Idaho Gov. Brad Little said Monday that he plans to propose tax cuts and investments in transportation, education and water projects
BOISE, Idaho (AP) — Idaho Gov. Brad Little said Monday that he plans to propose tax cuts and investments in transportation, education and water projects to lawmakers in January following another monthly revenue report that exceeded projections despite rising coronavirus infections and deaths.
The Republican governor in a statement spent little time trumpeting the budget numbers and his fiscal conservatism as he has in the past during live news conferences.
The latest numbers show a projected budget surplus of $630 million after November tax revenue came in $45 million higher than expected.
Year-to-date, state revenues are ahead of projections by nearly $170 million, or 10.6%.
Little warned that tax cuts and investments are threatened by the pandemic that could overwhelm hospitals with COVID-19 patients. Among those getting sick with the virus are health care workers, he said.
“Health and the economy are intertwined,” Little said. “Idahoans must choose to do a better job of wearing masks and avoiding gatherings with people outside their households if we are going to continue this trend.”
Little wears a mask in public but hasn’t been able to persuade enough Idaho residents to follow his lead to slow the pandemic. He has declined to issue a statewide mask mandate.
More than 100,000 Idaho residents have been sickened and more than 1,000 have died. That’s four to five times the annual number of flu and pneumonia deaths in the state.
“More COVID-19 transmission results in more COVID-19 hospitalizations and fewer available healthcare workers to care for the patients,” Little said. “The result is diminished healthcare access for all of us, whether we have COVID or not.”
Healthcare officials have said they are running near capacity and that a potential surge of patients following Thanksgiving gatherings could lead to patients being turned away when they seek hospitalization. Positivity tests are already running at nearly 20%, well above the state’s goal of less than 5%.
Idaho’s crisis plan for when hospitals hit capacity divides the sick into categories — prioritizing those with life-threatening illnesses or injuries who are expected to survive and giving only comfort care to those who aren’t.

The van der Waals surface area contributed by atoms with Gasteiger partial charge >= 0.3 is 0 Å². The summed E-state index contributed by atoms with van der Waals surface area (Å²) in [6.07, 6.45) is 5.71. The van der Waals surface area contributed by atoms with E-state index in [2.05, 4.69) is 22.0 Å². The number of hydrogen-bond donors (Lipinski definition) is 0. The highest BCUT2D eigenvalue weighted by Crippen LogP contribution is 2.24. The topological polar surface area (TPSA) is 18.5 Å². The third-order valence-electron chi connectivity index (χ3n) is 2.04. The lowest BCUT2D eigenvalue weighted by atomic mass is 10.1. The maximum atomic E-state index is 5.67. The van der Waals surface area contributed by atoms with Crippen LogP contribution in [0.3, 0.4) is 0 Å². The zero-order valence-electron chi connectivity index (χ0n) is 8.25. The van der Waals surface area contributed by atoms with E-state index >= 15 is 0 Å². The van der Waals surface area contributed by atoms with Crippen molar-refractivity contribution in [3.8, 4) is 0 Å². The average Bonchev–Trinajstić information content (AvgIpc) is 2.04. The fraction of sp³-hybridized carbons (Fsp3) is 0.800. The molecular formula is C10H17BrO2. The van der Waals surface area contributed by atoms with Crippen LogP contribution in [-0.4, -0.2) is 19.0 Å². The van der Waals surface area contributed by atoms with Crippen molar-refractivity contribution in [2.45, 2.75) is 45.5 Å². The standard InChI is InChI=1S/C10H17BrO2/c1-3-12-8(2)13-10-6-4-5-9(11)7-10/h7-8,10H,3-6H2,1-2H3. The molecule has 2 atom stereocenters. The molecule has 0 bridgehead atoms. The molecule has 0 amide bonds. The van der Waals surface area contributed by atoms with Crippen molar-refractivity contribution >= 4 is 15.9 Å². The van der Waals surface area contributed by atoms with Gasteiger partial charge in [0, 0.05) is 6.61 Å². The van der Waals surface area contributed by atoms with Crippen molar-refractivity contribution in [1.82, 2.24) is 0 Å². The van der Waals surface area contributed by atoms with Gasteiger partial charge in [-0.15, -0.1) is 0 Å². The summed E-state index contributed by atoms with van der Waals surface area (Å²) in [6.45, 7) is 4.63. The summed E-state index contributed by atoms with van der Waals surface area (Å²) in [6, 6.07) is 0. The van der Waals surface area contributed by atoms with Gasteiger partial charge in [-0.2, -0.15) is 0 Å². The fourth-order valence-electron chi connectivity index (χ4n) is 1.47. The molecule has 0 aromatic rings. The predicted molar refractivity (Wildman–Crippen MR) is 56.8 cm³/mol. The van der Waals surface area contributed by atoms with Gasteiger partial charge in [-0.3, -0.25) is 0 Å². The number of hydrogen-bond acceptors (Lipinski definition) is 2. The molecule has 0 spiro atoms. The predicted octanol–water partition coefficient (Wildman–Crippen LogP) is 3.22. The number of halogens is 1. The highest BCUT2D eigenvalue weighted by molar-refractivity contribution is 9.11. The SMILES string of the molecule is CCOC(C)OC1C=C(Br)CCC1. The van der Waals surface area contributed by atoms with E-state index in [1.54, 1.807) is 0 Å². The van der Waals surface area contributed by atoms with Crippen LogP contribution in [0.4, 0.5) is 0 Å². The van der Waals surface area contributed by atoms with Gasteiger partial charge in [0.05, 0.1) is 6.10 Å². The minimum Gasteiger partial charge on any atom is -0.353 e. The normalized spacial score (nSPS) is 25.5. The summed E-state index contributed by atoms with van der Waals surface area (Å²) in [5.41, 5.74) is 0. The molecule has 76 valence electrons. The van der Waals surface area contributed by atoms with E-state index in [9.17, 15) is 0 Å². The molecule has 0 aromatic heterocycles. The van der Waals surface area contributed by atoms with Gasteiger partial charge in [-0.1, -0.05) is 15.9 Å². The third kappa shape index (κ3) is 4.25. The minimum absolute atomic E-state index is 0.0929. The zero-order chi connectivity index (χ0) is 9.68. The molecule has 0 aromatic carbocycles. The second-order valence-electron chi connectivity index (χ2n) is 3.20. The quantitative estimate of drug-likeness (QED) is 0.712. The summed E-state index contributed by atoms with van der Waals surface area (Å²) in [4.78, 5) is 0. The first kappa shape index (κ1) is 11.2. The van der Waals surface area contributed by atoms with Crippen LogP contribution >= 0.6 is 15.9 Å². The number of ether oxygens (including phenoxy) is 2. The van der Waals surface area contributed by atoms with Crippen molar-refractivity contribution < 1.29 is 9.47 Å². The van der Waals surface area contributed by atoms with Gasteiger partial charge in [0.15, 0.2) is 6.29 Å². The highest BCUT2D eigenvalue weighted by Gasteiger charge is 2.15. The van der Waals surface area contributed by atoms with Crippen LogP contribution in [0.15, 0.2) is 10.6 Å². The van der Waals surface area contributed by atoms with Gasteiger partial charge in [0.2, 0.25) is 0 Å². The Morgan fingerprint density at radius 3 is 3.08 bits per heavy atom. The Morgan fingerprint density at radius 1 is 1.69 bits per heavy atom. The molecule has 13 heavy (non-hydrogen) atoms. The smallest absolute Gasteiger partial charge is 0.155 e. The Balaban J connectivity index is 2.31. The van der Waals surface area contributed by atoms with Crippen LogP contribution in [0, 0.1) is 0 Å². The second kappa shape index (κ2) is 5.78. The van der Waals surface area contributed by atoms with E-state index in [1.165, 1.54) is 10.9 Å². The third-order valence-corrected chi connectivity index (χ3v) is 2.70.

Besides COVID-19 patients, heart attack and car-crash victims could be left without treatment if there isn’t room or no one is available, health care sector officials have said. If Idaho reaches that point, officials worry the economy could nosedive as residents get scared about leaving their homes.
The part-time Legislature returns to the Statehouse in January and lawmakers will take Little’s proposed budget as a possible starting point while crafting their own.
Many other states face big budget cuts due to faltering economies caused by the pandemic. But Idaho is so far running a healthy surplus.
The state received $1.25 billion in federal coronavirus relief money to help shore up its finances.
Idaho residents and businesses also benefitted from the relief package that sent up to $1,200 to taxpayers as well as millions more for businesses so they could keep paying their workers.
Alex Adams, Little’s budget chief, said budget officials continue to be surprised at the positive state revenue numbers month after month exceeding projections set before the pandemic hit.
He attributed much of that to “the considerable federal funds that are coming into the state.”
However, much of the money from the relief package has already been spent and the current fiscal year does not end until next summer. Congress is working on another coronavirus relief package, but it’s not clear if one will pass.
Idaho is also among the country’s fastest-growing states in terms of population.